“The fair has made it a misdemeanor to carry past the security checkpoint, and it doesn’t help our cause to cause issues in this process as we’re working through this litigation,” Strawser said. “So our advice would be not to do that and let the process play out in the courts.”

    Liked by 1 person

        1. What is it with your crazy country? Y’all have shown me the movie “State Fair,” and the only one that might possibly need a gun would be a jealous wife or husband. But seriously. Guns at the State Fair.


  13. Here’s a little glimpse into the early career of The Everly Brothers as remembered by Connie Francis a couple of days ago on Facebook:

    “I was saddened today to learn of the passing of Don Everly.
    Back in the Fifties, before “Who’s Sorry Now” changed my life forever, two guys with similar dreams of a hit record, were astounded when I confessed that I wasn’t “really gone” on Country music. Those guys were Don and Phil Everly, with whom I was making personal appearances in Cleveland, Ohio. So determined were they to initiate me, that they drove me, on their Vespas, to ‘The Record Rendezvous’, one of the city’s most popular music stores. The three of us crammed into a listening booth and they played me recordings of some of the biggest names in Country music, among them Kitty Wells, Johnny Cash and Homer and Jethro.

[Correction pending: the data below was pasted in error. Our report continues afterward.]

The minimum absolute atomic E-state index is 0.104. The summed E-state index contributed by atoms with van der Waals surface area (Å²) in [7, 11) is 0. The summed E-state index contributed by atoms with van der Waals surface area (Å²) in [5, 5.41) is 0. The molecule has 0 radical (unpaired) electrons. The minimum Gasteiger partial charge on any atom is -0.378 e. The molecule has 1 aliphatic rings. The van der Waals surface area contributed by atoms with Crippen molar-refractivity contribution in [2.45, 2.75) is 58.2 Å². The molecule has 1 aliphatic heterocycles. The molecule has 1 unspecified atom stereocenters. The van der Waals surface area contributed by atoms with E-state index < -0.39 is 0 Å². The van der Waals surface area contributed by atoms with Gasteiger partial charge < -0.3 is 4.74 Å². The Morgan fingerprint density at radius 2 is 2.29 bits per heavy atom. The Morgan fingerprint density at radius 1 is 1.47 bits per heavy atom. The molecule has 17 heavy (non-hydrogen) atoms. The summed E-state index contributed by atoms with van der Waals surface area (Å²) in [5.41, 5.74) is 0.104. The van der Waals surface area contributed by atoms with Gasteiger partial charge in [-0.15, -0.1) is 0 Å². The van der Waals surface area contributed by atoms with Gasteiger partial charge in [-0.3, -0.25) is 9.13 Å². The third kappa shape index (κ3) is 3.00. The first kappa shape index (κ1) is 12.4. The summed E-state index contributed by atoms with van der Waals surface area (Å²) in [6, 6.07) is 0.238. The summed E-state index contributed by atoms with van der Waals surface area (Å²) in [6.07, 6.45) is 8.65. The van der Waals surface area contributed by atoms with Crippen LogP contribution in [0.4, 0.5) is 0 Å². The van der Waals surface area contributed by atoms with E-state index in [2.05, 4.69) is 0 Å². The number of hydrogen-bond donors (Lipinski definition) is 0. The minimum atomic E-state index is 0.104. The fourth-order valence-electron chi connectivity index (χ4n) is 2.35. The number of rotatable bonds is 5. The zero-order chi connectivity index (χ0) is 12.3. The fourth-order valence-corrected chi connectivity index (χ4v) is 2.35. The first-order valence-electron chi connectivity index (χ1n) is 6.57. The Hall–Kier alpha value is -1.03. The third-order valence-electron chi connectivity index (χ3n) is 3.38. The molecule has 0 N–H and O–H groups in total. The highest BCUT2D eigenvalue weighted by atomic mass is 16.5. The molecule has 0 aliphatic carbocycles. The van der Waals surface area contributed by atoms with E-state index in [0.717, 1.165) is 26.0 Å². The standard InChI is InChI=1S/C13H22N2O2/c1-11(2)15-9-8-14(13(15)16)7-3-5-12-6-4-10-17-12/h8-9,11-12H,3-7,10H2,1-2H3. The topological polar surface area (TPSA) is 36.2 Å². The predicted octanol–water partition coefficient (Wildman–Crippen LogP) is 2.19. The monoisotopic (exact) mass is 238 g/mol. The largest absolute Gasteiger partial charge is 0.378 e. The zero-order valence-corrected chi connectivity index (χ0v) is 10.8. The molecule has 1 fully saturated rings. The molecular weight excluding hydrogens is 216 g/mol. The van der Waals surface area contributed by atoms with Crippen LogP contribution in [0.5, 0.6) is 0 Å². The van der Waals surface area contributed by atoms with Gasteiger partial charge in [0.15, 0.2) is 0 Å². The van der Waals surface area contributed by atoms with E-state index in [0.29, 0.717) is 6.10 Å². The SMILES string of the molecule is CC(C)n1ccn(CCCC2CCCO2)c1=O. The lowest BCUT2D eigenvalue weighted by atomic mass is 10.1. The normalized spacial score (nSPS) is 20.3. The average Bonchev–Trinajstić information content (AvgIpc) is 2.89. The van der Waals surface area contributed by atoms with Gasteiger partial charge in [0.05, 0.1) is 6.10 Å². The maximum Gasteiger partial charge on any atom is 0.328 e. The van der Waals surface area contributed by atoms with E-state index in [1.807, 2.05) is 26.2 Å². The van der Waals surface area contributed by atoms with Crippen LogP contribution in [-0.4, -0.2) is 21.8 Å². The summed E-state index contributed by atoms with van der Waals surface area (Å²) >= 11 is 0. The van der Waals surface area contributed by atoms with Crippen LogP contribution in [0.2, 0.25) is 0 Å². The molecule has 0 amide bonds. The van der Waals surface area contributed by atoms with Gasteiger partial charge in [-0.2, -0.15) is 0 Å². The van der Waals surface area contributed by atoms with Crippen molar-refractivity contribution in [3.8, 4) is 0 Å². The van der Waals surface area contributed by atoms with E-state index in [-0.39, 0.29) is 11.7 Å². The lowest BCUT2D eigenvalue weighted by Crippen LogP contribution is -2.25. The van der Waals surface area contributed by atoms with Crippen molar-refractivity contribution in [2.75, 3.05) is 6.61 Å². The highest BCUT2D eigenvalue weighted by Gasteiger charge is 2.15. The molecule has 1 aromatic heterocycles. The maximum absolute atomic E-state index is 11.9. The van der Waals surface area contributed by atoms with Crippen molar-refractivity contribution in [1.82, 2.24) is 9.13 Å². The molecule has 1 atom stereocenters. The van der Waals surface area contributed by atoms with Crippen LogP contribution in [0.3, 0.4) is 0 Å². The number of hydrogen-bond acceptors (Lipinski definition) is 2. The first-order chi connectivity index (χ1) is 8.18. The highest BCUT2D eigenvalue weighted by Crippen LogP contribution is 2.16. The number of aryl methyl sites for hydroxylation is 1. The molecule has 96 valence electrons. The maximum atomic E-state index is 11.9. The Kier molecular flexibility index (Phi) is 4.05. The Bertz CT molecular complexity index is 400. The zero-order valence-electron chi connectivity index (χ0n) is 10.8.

Since that day in Cleveland, Don and Phil went on to become one of the world’s most successful recording acts of all time and, as well as adding touches of Country to my singles, I also recorded several albums devoted to that genre, including Country & Western Golden Hits, Country Music Connie Style and My Heart Cries For You.
    Our careers brought us into regular contact with each other, and the boys’ influence was ever present. Here’s an Eighties banner that was used when Don, Phil and I appeared at the Landmark Theater, Las Vegas. The black and white shot was taken in London in 1978. I
    was recording tracks for my ‘Who’s Happy Now’ album when Don surprised me by showing up during the session for “(‘Til) I Kissed You”, written by him, and a huge hit for the Everlys in 1959. What he didn’t know at the time was that the album was also going to include another of their giant hits, “Cryin’ in the Rain”.
    Thank you Don for the shared memories, your contribution to the world of music, and the pleasure you brought to countless millions. Sleep in peace.”

    Liked by 2 people